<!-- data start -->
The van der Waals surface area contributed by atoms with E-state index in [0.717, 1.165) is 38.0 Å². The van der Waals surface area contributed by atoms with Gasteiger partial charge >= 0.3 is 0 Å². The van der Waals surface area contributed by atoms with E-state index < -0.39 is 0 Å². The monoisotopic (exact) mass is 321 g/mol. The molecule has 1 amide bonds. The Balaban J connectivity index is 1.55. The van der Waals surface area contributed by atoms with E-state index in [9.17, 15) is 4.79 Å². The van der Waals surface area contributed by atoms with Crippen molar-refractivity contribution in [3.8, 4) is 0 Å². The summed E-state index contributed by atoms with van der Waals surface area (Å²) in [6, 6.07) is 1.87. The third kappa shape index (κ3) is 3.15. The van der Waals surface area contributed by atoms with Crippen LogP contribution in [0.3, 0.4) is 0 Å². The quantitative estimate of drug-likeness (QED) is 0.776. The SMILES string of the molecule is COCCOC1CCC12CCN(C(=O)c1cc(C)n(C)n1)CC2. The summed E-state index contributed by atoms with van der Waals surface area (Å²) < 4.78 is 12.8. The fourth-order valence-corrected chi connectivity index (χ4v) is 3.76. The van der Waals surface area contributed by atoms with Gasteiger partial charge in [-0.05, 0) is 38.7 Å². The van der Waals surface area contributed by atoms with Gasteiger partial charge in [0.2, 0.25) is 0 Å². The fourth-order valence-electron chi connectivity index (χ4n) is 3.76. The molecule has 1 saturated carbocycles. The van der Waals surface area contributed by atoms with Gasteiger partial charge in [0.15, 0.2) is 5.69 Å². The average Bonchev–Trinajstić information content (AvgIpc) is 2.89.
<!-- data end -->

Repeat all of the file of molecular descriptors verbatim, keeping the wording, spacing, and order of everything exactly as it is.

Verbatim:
The van der Waals surface area contributed by atoms with E-state index in [0.717, 1.165) is 38.0 Å². The van der Waals surface area contributed by atoms with Gasteiger partial charge >= 0.3 is 0 Å². The van der Waals surface area contributed by atoms with E-state index < -0.39 is 0 Å². The monoisotopic (exact) mass is 321 g/mol. The molecule has 1 amide bonds. The Balaban J connectivity index is 1.55. The van der Waals surface area contributed by atoms with E-state index in [9.17, 15) is 4.79 Å². The van der Waals surface area contributed by atoms with Crippen molar-refractivity contribution in [3.8, 4) is 0 Å². The summed E-state index contributed by atoms with van der Waals surface area (Å²) in [6, 6.07) is 1.87. The third kappa shape index (κ3) is 3.15. The van der Waals surface area contributed by atoms with Crippen LogP contribution in [0.3, 0.4) is 0 Å². The quantitative estimate of drug-likeness (QED) is 0.776. The SMILES string of the molecule is COCCOC1CCC12CCN(C(=O)c1cc(C)n(C)n1)CC2. The summed E-state index contributed by atoms with van der Waals surface area (Å²) < 4.78 is 12.8. The fourth-order valence-corrected chi connectivity index (χ4v) is 3.76. The van der Waals surface area contributed by atoms with Gasteiger partial charge in [-0.05, 0) is 38.7 Å². The van der Waals surface area contributed by atoms with Gasteiger partial charge in [0.2, 0.25) is 0 Å². The fourth-order valence-electron chi connectivity index (χ4n) is 3.76. The molecule has 1 saturated carbocycles. The van der Waals surface area contributed by atoms with Gasteiger partial charge in [0.15, 0.2) is 5.69 Å². The average Bonchev–Trinajstić information content (AvgIpc) is 2.89.